By Daniel Hunter

Nearly two thirds (60%) of UK businesses have experienced an unexpected event that had a substantial negative impact on their company, and half of those admit that they had no plan in place at the time to deal with the consequences.

The Risky Business Report from Allianz Insurance has found that of those businesses that have experienced a negative event, 96% subsequently changed how they identified, planned and managed business risks. But the report warns that a ‘learning from mistakes’ approach could mean businesses are undermining their own opportunities by not being prepared for risks that could impact plans for growth.

According to the report, the principal negative events companies have faced are customers or clients not paying (23%), followed by accidental damage such as fire or stock damage (17%), suppliers not providing goods on time (16%), natural weather disasters (16%) and faulty stock (13%). Yet it finds that those who do plan for risks such as these have the greatest chance of delivering growth.

The findings suggest that British businesses are feeling positive about the future — nearly one in five (18%) say their business has never been in better shape, surprisingly 23% say they have benefited from the recession and 38% say they are hopeful for the future. The most positive companies seem to be embracing the concept of innovation and risk management as two sides of the same coin and not seeing risk management as stifling opportunities for growth.

“Businesses that are able anticipate the risks they could face and put into place a plan for how they would manage them should they happen, will be better equipped to continue in the face of adversity," Andrew Torrance, CEO at Allianz Insurance said.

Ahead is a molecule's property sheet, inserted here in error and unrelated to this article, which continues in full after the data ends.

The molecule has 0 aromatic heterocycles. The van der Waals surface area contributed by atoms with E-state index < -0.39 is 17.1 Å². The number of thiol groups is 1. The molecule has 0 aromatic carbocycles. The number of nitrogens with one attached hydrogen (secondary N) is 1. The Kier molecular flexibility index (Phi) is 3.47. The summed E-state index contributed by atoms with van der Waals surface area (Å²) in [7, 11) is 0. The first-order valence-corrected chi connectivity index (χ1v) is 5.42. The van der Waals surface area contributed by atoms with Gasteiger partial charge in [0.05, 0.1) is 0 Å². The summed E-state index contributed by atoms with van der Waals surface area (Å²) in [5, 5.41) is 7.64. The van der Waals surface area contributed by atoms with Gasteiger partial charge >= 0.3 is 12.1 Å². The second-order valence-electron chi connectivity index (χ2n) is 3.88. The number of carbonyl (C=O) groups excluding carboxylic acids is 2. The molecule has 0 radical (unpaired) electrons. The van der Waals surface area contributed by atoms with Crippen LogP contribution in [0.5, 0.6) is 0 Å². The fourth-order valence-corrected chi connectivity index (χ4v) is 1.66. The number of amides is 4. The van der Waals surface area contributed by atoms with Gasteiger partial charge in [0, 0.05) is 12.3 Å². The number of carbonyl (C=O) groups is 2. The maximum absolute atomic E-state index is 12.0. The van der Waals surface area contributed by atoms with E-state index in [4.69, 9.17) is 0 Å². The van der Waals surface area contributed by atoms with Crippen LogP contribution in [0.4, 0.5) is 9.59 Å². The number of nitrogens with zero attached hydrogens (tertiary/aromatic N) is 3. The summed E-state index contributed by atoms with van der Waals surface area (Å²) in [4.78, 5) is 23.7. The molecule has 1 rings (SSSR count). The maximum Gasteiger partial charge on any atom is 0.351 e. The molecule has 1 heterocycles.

"Having the discipline to do this also creates a firm foundation for businesses looking to achieve sustainable growth through, for example, innovation, expansion into new markets and new product launches.”

The report also makes it clear that the approach of UK companies to risk management varies significantly. When it comes to mitigating risks in a larger business, having a plan for growth is more important to those with a turnover over £500m (39%), than for those with a lower turnover (29%). As businesses grow in size their confidence in taking calculated risks grows (6% to 11%), as does the significance of risk management within the organisation (32% to 67%).

“Whatever a business’s size, leadership style or industry, a pragmatic, flexible approach to risk management can help it thrive," Andrew Torrance added.

"Having the support to get the right thinking and processes in place is key and utilising risk management expertise will help any business to prosper by making its operations more robust and better able to support its plans to innovate and grow.”